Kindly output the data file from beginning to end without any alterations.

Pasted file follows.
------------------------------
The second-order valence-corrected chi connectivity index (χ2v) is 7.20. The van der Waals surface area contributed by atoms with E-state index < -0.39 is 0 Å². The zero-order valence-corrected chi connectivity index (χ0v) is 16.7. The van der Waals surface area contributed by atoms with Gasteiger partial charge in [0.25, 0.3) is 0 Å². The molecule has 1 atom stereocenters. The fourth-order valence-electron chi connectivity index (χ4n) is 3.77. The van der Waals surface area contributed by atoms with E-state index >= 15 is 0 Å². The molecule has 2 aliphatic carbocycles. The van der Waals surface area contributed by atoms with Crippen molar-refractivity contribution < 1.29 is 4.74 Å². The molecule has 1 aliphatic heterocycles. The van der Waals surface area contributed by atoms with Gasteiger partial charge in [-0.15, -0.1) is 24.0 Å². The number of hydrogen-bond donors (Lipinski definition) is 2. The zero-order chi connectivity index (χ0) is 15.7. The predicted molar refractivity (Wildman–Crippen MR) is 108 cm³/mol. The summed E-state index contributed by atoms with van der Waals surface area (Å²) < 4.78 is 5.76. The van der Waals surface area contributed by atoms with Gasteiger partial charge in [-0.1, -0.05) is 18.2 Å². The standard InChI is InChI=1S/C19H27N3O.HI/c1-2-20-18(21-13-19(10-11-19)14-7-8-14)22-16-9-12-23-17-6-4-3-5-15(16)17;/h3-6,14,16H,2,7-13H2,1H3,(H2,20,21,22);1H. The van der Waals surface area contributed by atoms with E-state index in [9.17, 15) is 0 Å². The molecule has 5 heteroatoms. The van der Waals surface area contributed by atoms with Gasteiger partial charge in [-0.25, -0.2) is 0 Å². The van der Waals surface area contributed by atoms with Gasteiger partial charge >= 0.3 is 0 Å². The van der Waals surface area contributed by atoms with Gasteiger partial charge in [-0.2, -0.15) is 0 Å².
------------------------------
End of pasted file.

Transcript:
The second-order valence-corrected chi connectivity index (χ2v) is 7.20. The van der Waals surface area contributed by atoms with E-state index < -0.39 is 0 Å². The zero-order valence-corrected chi connectivity index (χ0v) is 16.7. The van der Waals surface area contributed by atoms with Gasteiger partial charge in [0.25, 0.3) is 0 Å². The molecule has 1 atom stereocenters. The fourth-order valence-electron chi connectivity index (χ4n) is 3.77. The van der Waals surface area contributed by atoms with E-state index >= 15 is 0 Å². The molecule has 2 aliphatic carbocycles. The van der Waals surface area contributed by atoms with Crippen molar-refractivity contribution < 1.29 is 4.74 Å². The molecule has 1 aliphatic heterocycles. The van der Waals surface area contributed by atoms with Gasteiger partial charge in [-0.15, -0.1) is 24.0 Å². The number of hydrogen-bond donors (Lipinski definition) is 2. The zero-order chi connectivity index (χ0) is 15.7. The predicted molar refractivity (Wildman–Crippen MR) is 108 cm³/mol. The summed E-state index contributed by atoms with van der Waals surface area (Å²) < 4.78 is 5.76. The van der Waals surface area contributed by atoms with Gasteiger partial charge in [-0.1, -0.05) is 18.2 Å². The standard InChI is InChI=1S/C19H27N3O.HI/c1-2-20-18(21-13-19(10-11-19)14-7-8-14)22-16-9-12-23-17-6-4-3-5-15(16)17;/h3-6,14,16H,2,7-13H2,1H3,(H2,20,21,22);1H. The van der Waals surface area contributed by atoms with E-state index in [9.17, 15) is 0 Å². The molecule has 5 heteroatoms. The van der Waals surface area contributed by atoms with Gasteiger partial charge in [-0.25, -0.2) is 0 Å². The van der Waals surface area contributed by atoms with Gasteiger partial charge >= 0.3 is 0 Å². The van der Waals surface area contributed by atoms with Gasteiger partial charge in [-0.2, -0.15) is 0 Å².